Friday, December 20, 2013

Yes, Mr. Robertson, There Are Consequences for Hate Speech

Let's be clear about the facts. Phil Robertson, the bearded patriarch of Duck Dynasty fame did not simply declare homosexuality to be a sin or against the Bible's teachings. Robertson condemned homosexuality as a perversion, a step on the slippery slope to bestiality. Robertson expressed a hatred and condemnation for gay people in vile and filthy language that reflects the garbage that rumbles around in his head.

Two examples from his GQ interview:
“It seems like, to me, a vagina -- as a man -- would be more desirable than a man’s anus," Robertson told GQ. "That’s just me. I’m just thinking: There’s more there! She’s got more to offer. I mean, come on, dudes! You know what I’m saying? But hey, sin: It’s not logical, my man. It’s just not logical.”

“Everything is blurred on what’s right and what’s wrong. Sin becomes fine," he later added. “Start with homosexual behavior and just morph out from there. Bestiality, sleeping around with this woman and that woman and that woman and those men. Don’t be deceived. Neither the adulterers, the idolaters, the male prostitutes, the homosexual offenders, the greedy, the drunkards, the slanderers, the swindlers -- they won’t inherit the kingdom of God. Don’t deceive yourself. It’s not right.”

The A&E network has responded to Robertson's declarations by suspending him from his television show on that network, Duck Dynasty. Conservatives and some Christian groups are crying foul and insisting that Robertson's first amendment rights have been violated.

Freedom of speech and the first amendment have nothing to do with Robertson's suspension. The 1st amendment prohibits the government from restricting speech (note, even that prohibition isn't absolute, there are types of speech that can be regulated by the government). The first amendment protects us from laws being made that restrict freedom of the press, of religion, and of speech. However, it doesn't protect us from all the consequences of making ignorant and bigoted commentary. The government didn't do anything to Robertson; his employer did.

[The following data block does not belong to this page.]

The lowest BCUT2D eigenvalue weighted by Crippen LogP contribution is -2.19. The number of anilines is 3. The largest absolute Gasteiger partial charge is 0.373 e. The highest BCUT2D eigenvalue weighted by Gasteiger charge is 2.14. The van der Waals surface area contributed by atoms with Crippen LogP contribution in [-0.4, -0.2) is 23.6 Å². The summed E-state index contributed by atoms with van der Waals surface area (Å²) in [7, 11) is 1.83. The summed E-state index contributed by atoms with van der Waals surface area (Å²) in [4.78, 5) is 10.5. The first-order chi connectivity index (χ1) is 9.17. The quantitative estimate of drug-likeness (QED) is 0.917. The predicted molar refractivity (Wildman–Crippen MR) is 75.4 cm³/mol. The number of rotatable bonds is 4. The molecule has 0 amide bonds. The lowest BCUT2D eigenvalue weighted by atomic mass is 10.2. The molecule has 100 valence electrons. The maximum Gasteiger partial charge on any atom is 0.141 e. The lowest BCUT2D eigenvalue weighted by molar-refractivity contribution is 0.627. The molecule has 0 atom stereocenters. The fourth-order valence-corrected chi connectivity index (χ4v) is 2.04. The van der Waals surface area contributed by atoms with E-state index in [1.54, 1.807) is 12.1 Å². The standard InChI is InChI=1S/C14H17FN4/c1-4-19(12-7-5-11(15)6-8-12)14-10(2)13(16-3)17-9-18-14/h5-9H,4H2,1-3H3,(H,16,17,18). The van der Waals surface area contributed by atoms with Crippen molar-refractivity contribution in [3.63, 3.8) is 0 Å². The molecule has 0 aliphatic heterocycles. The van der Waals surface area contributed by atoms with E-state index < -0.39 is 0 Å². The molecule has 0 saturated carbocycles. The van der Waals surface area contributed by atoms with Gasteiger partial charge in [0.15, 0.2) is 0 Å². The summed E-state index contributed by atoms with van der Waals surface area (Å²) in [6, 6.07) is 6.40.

Congress shall make no law respecting an establishment of religion, or prohibiting the free exercise thereof; or abridging the freedom of speech, or of the press; or the right of the people peaceably to assemble, and to petition the Government for a redress of grievances. --U.S. Constitution
The A&E network isn't the government nor an agency of the government, and like any employer, unless there is an employment contract to the contrary, can suspend or fire an employee at will. The big exception is that an employer can't fire someone for discriminatory reasons if it can be shown that the individual belongs to a protected class as defined by law and the rational for the dismissal is directly linked to the person's status as a member of a protected class.

Bigots aren't a protected class and A&E consider Robertson to be bad for business. There are consequences for expressing your views. He can continue to express them but I'm not losing a bit of sleep because A&E said, "Not on this network!"

Of course, there are those who declare suspending Robertson is another prong in the liberal anti-Christian movement. After all, the man was quoting the Bible and he has a right to do so.

Except, Robertson isn't quoting the Bible. There are only seven references in the Bible that appear to be about homosexuality and Robertson quoted none of them. Just making up crap and attributing it to the Bible doesn't make it about Christianity. Robertson did not quote the Bible, he interpreted the Bible according to his understanding and beliefs.

I have a Bible quote for Robertson, "Judge not, that ye be not judged." Matthew 7:1 (KJV)

Here's a more conservative view of the Bible's statements on homosexuality; still only seven references and nothing even remotely echoing Robertson's alleged Bible quoting tirade.

We live in a country of at-will employment laws. Employers can fire employees for no reason, for cause, for anything that is not prohibited discrimination under the law. Robertson stuck his foot in it.

By the way, Robertson's anti-gay bigotry has caught so much attention that his comments on race have been ignored. Please note, that according to GQ, Robertson volunteered much of the controversial information in the interview. He wasn't asked about his views on homosexuality or race.
Phil On Growing Up in Pre-Civil-Rights-Era Louisiana:
“I never, with my eyes, saw the mistreatment of any black person. Not once. Where we lived was all farmers. The blacks worked for the farmers. I hoed cotton with them. I’m with the blacks, because we’re white trash. We’re going across the field.... They’re singing and happy. I never heard one of them, one black person, say, ‘I tell you what: These doggone white people’—not a word!... Pre-entitlement, pre-welfare, you say: Were they happy? They were godly; they were happy; no one was singing the blues.”